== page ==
Maurizio Pollini, piano; Vienna Philharmonic. DG 00289 477 5795.
The relentless procession of live recordings from major record companies marches on. Ostensibly, the companies will tell you they do it to capture the spirit of the moment, the excitement of the live event. That's true, of course, but it's also a pretty good deal for them. Studio time can be expensive, especially when it involves a large symphony orchestra. So the company get an audience willing to pay high prices to listen to a concert, they tape the concert, and then they sell CDs of the concert for more high prices. The audience essentially underwrites the recording, and the recording companies can't lose.
Unfortunately, the buyers of the CDs lose a little something because they almost never get a recording that sounds as good as what might have been produced in a studio or in an empty hall. Here, we have the great pianist Maurizio Pollini playing two great Mozart concertos and conducting the great Vienna Philharmonic from the keyboard. It's a terrific combination except for the sound and the audience. DG engineers edited the performances from various concerts Pollini performed during May of 2005, and the background noise varies according to how quiet any given audience was at the time. So, we might hear a constant shuffling of feet during one movement or a wheezing during another or the turning of pages in another or what sounds like Pollini himself grunting or humming along with the music in several others. Then, at the very end, to ensure that we know it's a real live performance, we get an eruption of applause that pretty much destroys the mood of both works.
I'd say this is doubly unfortunate in the case of Pollini because he is one of the world's greatest living pianists, among the handful of best. And his Mozart is nothing short of brilliant, his playing the most fluid, the most graceful, the most effortless imaginable. I loved every musical moment of both concertos; I just didn't care for the nonmusical distractions. Well, at least DG had the good sense to record these things as close up as possible to minimize the audience noise, even if it tends to lessen the reality of the experience. Still, even the close-up miking didn't entirely help.
One other nonmusical distraction: Why must so many disc covers and booklet inserts constantly refer to musical compositions only by their catalogue numbers, these being K. 453 and K. 467, for instance? Do they expect all buyers and listeners to recognize concertos and symphonies by these catalogue numbers instead of their more-conventional chronological numbers? For those of you not familiar with the titles K. 453 and K. 467, they are also known as Concertos Nos. 17 and 21. Ah, No. 21, you say? Yes, that's the one with the familiar "Elvira Madigan" theme in the middle, isn't it? You wouldn't know it by the way this disc is packaged.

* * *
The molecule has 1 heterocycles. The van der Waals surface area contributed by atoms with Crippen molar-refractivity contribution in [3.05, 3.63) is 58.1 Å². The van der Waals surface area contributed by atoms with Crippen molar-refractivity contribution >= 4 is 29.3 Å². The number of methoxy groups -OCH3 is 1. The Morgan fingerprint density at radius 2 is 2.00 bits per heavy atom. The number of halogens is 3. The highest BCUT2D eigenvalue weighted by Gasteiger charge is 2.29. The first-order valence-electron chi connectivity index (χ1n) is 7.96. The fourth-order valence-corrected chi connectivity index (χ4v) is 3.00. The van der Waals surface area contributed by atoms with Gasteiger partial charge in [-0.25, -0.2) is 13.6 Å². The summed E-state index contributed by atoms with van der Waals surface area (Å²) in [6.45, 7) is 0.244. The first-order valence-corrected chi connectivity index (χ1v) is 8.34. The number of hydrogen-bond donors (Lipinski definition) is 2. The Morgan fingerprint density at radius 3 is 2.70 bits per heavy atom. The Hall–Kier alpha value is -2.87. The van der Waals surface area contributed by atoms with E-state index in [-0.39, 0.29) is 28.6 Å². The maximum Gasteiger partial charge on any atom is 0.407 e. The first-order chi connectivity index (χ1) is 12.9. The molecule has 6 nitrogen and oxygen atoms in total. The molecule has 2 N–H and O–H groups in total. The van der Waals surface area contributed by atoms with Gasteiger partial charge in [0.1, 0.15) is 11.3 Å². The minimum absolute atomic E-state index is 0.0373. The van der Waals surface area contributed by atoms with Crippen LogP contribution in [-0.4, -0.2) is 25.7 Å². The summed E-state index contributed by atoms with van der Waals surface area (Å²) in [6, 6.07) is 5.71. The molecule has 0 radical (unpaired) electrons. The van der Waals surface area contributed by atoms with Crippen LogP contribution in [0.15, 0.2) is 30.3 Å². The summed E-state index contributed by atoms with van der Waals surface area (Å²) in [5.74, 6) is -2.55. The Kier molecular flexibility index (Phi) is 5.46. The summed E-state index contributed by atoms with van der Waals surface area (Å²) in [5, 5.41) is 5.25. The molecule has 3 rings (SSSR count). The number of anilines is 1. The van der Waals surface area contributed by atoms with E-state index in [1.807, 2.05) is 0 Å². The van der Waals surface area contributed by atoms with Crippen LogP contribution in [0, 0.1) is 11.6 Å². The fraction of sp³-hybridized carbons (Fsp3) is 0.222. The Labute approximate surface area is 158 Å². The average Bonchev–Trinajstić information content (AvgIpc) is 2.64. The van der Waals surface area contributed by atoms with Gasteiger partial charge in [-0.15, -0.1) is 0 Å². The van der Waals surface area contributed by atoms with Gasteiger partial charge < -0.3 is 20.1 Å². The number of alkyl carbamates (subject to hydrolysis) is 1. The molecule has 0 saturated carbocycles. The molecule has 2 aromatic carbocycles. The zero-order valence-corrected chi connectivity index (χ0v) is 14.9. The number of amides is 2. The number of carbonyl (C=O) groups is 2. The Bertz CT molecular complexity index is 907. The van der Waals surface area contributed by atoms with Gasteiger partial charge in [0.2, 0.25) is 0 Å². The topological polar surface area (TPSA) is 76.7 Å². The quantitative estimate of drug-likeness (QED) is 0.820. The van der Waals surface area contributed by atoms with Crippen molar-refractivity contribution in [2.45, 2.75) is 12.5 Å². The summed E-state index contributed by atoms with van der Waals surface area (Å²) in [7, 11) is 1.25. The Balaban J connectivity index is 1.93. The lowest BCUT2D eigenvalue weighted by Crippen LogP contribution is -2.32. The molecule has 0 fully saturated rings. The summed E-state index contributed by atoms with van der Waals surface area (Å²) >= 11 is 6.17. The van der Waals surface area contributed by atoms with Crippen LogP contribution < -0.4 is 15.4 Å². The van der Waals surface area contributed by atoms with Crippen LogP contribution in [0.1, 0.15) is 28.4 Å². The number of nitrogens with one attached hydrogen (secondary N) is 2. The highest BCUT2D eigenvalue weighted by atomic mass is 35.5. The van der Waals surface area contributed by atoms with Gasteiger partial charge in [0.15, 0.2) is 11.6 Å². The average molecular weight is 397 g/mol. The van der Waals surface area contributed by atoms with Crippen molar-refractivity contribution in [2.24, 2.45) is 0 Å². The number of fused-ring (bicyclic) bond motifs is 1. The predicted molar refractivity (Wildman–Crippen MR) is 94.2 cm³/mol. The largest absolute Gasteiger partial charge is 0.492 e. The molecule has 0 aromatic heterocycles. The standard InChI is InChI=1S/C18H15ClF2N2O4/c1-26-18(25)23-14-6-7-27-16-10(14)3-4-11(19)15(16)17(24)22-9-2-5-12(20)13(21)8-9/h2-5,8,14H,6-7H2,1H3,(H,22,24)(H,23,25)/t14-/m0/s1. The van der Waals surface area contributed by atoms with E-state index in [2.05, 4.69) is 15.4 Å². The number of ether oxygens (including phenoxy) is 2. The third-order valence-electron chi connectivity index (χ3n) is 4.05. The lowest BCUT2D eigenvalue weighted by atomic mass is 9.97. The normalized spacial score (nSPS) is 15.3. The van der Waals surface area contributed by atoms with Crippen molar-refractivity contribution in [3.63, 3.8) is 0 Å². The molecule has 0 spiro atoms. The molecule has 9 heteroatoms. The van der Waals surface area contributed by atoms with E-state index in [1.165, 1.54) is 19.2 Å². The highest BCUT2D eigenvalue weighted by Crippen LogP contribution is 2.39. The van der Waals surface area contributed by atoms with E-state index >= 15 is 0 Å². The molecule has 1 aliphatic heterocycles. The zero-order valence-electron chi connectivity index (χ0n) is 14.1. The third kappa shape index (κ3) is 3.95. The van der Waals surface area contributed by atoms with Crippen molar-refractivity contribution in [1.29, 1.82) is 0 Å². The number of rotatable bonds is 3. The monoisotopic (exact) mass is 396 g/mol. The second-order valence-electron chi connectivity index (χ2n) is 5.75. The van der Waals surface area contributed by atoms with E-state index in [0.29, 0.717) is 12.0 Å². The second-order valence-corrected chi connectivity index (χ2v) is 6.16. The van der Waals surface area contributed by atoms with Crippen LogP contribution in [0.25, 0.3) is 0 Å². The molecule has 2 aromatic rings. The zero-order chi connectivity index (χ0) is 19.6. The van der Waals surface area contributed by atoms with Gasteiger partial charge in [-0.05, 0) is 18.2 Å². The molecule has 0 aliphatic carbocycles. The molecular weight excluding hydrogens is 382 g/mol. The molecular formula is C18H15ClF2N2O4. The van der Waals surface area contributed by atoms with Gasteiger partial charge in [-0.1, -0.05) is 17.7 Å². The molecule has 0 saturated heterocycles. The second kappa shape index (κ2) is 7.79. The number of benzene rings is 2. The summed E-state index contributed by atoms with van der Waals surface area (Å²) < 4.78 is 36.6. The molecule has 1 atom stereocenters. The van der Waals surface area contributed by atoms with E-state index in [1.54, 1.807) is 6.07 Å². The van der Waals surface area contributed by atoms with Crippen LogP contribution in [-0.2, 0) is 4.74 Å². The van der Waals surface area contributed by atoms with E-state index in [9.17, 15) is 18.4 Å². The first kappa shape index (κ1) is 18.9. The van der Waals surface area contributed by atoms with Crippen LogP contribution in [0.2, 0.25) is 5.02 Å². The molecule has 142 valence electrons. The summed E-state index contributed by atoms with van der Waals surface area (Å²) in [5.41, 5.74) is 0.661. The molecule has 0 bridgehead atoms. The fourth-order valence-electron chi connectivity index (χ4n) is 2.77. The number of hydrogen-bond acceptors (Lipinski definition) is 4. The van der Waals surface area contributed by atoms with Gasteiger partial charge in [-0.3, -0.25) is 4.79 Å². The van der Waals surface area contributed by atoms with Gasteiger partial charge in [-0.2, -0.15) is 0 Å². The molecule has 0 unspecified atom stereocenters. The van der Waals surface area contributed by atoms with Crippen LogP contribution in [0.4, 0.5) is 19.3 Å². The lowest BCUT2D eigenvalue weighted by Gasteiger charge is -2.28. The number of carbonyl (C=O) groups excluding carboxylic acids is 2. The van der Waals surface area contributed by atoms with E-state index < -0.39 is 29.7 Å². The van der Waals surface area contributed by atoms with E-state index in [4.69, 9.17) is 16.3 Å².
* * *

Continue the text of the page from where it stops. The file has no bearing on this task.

About the Author
Understand, I'm just an everyday guy reacting to something I love. And I've been doing it for a very long time, my appreciation for classical music starting with the musical excerpts on The Big John and Sparkie radio show in the early Fifties and the purchase of my first recording, The 101 Strings Play the Classics, around 1956. In the late Sixties I began teaching high school English and Film Studies as well as becoming interested in hi-fi, my audio ambitions graduating me from a pair of AR-3 speakers to the Fulton J's recommended by The Stereophile's J. Gordon Holt. In the early Seventies, I began writing for a number of audio magazines, including Audio Excellence, Audio Forum, The Boston Audio Society Speaker, The American Record Guide, and from 1976 until 2008, The $ensible Sound, for which I served as Classical Music Editor.
Today, I'm retired from teaching and use a pair of bi-amped VMPS RM40s loudspeakers for my listening. In addition to writing the Classical Candor blog, I served as the Movie Review Editor for the Web site Movie Metropolis (formerly DVDTown) from 1997-2013. Music and movies. Life couldn't be better.
It is the goal of Classical Candor to promote the enjoyment of classical music. Other forms of music come and go--minuets, waltzes, ragtime, blues, jazz, bebop, country-western, rock-'n'-roll, heavy metal, rap, and the rest--but classical music has been around for hundreds of years and will continue to be around for hundreds more. It's no accident that every major city in the world has one or more symphony orchestras.
When I was young, I heard it said that only intellectuals could appreciate classical music, that it required dedicated concentration to appreciate. Nonsense. I'm no intellectual, and I've always loved classical music. Anyone who's ever seen and enjoyed Disney's Fantasia or a Looney Tunes cartoon playing Rossini's William Tell Overture or Liszt's Hungarian Rhapsody No. 2 can attest to the power and joy of classical music, and that's just about everybody.
So, if Classical Candor can expand one's awareness of classical music and bring more joy to one's life, more power to it. It's done its job.
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